Back when very few African Americans attended law school, Donna Albro, JD, earned a law degree at Syracuse University. Since that time, this self-proclaimed “child of the ’60s” has devoted a career in higher education to promoting diversity and social change, focusing on creating a more inclusive society.
Over the years, Albro has addressed issues such as desegregation, gender equality, and affirmative action. Today, as a contributing faculty member in Walden University’s College of Undergraduate Studies, she is a mentor to the many women of color who enroll in her American government, interdisciplinary studies and social responsibility courses.
“I went to a women’s college and was mentored by women who believed there was nothing I couldn't do or be or have, but just as they mentored me, I should mentor others,” Albro says. “At Walden, I facilitate a single moms’ group on eCampus. I talk to students on the phone and write letters of recommendation for graduate school and jobs. I share who I am, and they realize I know where they want to be in the long term.”
In her work, Albro draws inspiration from African Americans who made their mark by challenging the status quo, during her formative years and afterward. She points to C.T. Vivian, the respected civil rights activist who worked with Martin Luther King Jr. at the Southern Christian Leadership Council (SCLC) and went on to found several civil rights organizations before returning to leadership of the SCLC last year at age 87. She also mentions women such as Jocelyn Elders, the first African American appointed as surgeon general of the United States, and Flo Kennedy, the late political activist and lawyer who was among the first African-American women to graduate from Columbia University’s law school.
“The ’60s gave us tremendous possibilities. It’s important to me to acknowledge individuals who stood up at a time of peril and made it possible for me to be where I am today,” says Albro.
She believes February’s Black History Month celebration provides a similar opportunity for everyone: “It gives us an understanding of history and the people who make up our tapestry. The founding fathers gave us a framework, and we have moved to fulfill the ideal of a just and global society. The dream of a society in which everyone matters might still be a dream, but it’s something we should aim for daily.”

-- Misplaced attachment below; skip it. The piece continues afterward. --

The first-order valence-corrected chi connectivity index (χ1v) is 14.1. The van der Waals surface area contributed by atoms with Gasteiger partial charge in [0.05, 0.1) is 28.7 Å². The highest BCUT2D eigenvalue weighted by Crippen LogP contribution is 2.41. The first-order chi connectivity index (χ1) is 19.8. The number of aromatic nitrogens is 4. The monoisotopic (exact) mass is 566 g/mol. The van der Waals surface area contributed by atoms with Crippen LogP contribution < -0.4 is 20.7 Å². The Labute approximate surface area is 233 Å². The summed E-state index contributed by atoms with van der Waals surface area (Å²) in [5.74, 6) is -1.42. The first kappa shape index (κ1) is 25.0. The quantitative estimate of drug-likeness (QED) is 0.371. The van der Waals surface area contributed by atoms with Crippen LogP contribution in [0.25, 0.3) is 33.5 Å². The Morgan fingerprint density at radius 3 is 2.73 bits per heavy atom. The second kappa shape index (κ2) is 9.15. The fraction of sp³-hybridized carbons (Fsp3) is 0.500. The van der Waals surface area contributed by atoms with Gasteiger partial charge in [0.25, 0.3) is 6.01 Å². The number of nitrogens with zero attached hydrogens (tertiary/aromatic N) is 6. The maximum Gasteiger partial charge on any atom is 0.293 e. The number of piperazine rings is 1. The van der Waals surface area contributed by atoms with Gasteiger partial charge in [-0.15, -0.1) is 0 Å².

In various activities throughout February, members of the Walden community will share their stories and insights about African Americans who have influenced or inspired their education, research, careers, or social change initiatives. These include:
“Celebrating the Contributions of African Americans,” a live webinar on Wednesday, Feb. 20, at 7 p.m. Eastern time, featuring the following Walden community members: Dr. Ronald Craig, program director, School of Public Policy and Administration; Dr. Alice Duhon-Ross, program director, The Richard W. Riley College of Education and Leadership; Dr. Phyllis Morgan, faculty member, School of Nursing; and Dr. Sean Stanley, DBA graduate, School of Management.
“Inspiring the Next Generation of African-American Leaders,” a live Facebook chat on Tuesday, Feb. 19, at 1 p.m. Eastern time, featuring Chris Rey, a 2007 BS in Business Administration graduate and mayor of Spring Lake, N.C.
On-demand webinars by Walden students, alumni, and faculty members who discuss African Americans who have inspired them throughout their lives.
Register for the live webinar and access all of these resources at www.WaldenU.edu/blackhistory.